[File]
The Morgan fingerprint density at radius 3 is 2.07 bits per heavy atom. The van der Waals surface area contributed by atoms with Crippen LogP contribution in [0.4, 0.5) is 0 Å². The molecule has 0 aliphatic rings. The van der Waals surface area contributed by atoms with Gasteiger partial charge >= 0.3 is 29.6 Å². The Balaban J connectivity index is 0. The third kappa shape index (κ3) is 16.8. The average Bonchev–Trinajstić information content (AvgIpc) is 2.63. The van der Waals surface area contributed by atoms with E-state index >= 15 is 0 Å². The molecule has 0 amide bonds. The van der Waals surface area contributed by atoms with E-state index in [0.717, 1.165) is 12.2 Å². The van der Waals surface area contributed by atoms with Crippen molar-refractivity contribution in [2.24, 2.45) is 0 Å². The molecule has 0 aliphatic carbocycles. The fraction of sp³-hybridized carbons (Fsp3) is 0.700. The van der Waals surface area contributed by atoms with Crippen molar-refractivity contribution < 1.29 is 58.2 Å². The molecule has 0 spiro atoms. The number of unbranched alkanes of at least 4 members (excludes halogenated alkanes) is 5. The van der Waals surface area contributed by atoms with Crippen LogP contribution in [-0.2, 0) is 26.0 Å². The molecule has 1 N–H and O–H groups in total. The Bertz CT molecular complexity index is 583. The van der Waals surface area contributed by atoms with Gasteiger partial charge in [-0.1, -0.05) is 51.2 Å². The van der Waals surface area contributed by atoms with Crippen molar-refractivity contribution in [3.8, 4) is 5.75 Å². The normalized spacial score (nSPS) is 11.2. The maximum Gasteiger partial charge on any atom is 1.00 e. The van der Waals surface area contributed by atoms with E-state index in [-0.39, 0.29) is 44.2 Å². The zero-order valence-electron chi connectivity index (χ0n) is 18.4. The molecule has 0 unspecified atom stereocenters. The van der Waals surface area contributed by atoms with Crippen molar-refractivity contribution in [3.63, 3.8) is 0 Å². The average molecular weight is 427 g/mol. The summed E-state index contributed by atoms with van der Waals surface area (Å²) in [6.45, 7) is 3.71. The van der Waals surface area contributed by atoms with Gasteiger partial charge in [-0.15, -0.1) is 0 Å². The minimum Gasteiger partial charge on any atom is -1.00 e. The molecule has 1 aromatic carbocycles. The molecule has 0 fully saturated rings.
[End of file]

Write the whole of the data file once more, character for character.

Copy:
The Morgan fingerprint density at radius 3 is 2.07 bits per heavy atom. The van der Waals surface area contributed by atoms with Crippen LogP contribution in [0.4, 0.5) is 0 Å². The molecule has 0 aliphatic rings. The van der Waals surface area contributed by atoms with Gasteiger partial charge >= 0.3 is 29.6 Å². The Balaban J connectivity index is 0. The third kappa shape index (κ3) is 16.8. The average Bonchev–Trinajstić information content (AvgIpc) is 2.63. The van der Waals surface area contributed by atoms with E-state index >= 15 is 0 Å². The molecule has 0 amide bonds. The van der Waals surface area contributed by atoms with E-state index in [0.717, 1.165) is 12.2 Å². The van der Waals surface area contributed by atoms with Crippen molar-refractivity contribution in [2.24, 2.45) is 0 Å². The molecule has 0 aliphatic carbocycles. The fraction of sp³-hybridized carbons (Fsp3) is 0.700. The van der Waals surface area contributed by atoms with Crippen molar-refractivity contribution < 1.29 is 58.2 Å². The molecule has 0 spiro atoms. The number of unbranched alkanes of at least 4 members (excludes halogenated alkanes) is 5. The van der Waals surface area contributed by atoms with Crippen LogP contribution in [-0.2, 0) is 26.0 Å². The molecule has 1 N–H and O–H groups in total. The Bertz CT molecular complexity index is 583. The van der Waals surface area contributed by atoms with Gasteiger partial charge in [-0.1, -0.05) is 51.2 Å². The van der Waals surface area contributed by atoms with Crippen molar-refractivity contribution in [3.8, 4) is 5.75 Å². The normalized spacial score (nSPS) is 11.2. The maximum Gasteiger partial charge on any atom is 1.00 e. The van der Waals surface area contributed by atoms with E-state index in [-0.39, 0.29) is 44.2 Å². The zero-order valence-electron chi connectivity index (χ0n) is 18.4. The molecule has 0 unspecified atom stereocenters. The van der Waals surface area contributed by atoms with Crippen molar-refractivity contribution in [3.63, 3.8) is 0 Å². The average molecular weight is 427 g/mol. The summed E-state index contributed by atoms with van der Waals surface area (Å²) in [6.45, 7) is 3.71. The van der Waals surface area contributed by atoms with Gasteiger partial charge in [-0.15, -0.1) is 0 Å². The minimum Gasteiger partial charge on any atom is -1.00 e. The molecule has 1 aromatic carbocycles. The molecule has 0 fully saturated rings.